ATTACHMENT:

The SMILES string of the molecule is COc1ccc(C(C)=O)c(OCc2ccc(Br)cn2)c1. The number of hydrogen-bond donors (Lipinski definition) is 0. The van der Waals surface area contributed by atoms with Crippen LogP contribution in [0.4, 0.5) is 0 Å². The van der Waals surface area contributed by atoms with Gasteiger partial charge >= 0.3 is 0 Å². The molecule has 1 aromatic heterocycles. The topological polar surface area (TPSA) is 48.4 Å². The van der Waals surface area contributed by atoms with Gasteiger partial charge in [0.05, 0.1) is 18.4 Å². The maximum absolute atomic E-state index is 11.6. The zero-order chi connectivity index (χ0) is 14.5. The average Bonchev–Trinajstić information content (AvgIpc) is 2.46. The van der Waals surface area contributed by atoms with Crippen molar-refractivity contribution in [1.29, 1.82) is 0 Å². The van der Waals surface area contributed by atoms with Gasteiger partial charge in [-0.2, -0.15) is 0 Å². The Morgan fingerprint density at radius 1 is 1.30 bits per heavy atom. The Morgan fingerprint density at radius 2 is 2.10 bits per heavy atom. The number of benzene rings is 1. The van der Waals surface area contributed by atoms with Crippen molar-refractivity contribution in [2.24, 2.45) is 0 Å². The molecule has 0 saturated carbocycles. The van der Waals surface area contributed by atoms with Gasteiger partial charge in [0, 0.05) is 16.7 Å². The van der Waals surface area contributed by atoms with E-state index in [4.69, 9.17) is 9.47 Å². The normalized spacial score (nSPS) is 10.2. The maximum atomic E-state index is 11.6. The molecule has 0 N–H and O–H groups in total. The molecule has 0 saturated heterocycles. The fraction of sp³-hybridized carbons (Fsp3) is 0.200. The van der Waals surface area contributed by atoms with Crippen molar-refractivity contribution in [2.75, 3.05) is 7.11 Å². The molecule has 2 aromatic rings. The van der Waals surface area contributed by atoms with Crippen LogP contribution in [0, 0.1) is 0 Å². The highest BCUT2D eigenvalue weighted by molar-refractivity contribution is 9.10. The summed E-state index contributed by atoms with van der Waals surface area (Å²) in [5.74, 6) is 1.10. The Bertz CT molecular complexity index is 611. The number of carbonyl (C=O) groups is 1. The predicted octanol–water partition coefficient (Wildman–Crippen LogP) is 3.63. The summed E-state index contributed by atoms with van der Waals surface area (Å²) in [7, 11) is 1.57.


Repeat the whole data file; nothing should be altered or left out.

The SMILES string of the molecule is COc1ccc(C(C)=O)c(OCc2ccc(Br)cn2)c1. The number of hydrogen-bond donors (Lipinski definition) is 0. The van der Waals surface area contributed by atoms with Crippen LogP contribution in [0.4, 0.5) is 0 Å². The van der Waals surface area contributed by atoms with Gasteiger partial charge >= 0.3 is 0 Å². The molecule has 1 aromatic heterocycles. The topological polar surface area (TPSA) is 48.4 Å². The van der Waals surface area contributed by atoms with Gasteiger partial charge in [0.05, 0.1) is 18.4 Å². The maximum absolute atomic E-state index is 11.6. The zero-order chi connectivity index (χ0) is 14.5. The average Bonchev–Trinajstić information content (AvgIpc) is 2.46. The van der Waals surface area contributed by atoms with Crippen molar-refractivity contribution in [1.29, 1.82) is 0 Å². The van der Waals surface area contributed by atoms with Gasteiger partial charge in [-0.2, -0.15) is 0 Å². The Morgan fingerprint density at radius 1 is 1.30 bits per heavy atom. The Morgan fingerprint density at radius 2 is 2.10 bits per heavy atom. The number of benzene rings is 1. The van der Waals surface area contributed by atoms with Crippen molar-refractivity contribution in [2.24, 2.45) is 0 Å². The molecule has 0 saturated carbocycles. The van der Waals surface area contributed by atoms with Gasteiger partial charge in [0, 0.05) is 16.7 Å². The van der Waals surface area contributed by atoms with E-state index in [4.69, 9.17) is 9.47 Å². The normalized spacial score (nSPS) is 10.2. The maximum atomic E-state index is 11.6. The molecule has 0 N–H and O–H groups in total. The molecule has 0 saturated heterocycles. The fraction of sp³-hybridized carbons (Fsp3) is 0.200. The van der Waals surface area contributed by atoms with Crippen molar-refractivity contribution in [2.75, 3.05) is 7.11 Å². The molecule has 2 aromatic rings. The van der Waals surface area contributed by atoms with Crippen LogP contribution in [0, 0.1) is 0 Å². The highest BCUT2D eigenvalue weighted by molar-refractivity contribution is 9.10. The summed E-state index contributed by atoms with van der Waals surface area (Å²) in [5.74, 6) is 1.10. The Bertz CT molecular complexity index is 611. The number of carbonyl (C=O) groups is 1. The predicted octanol–water partition coefficient (Wildman–Crippen LogP) is 3.63. The summed E-state index contributed by atoms with van der Waals surface area (Å²) in [7, 11) is 1.57.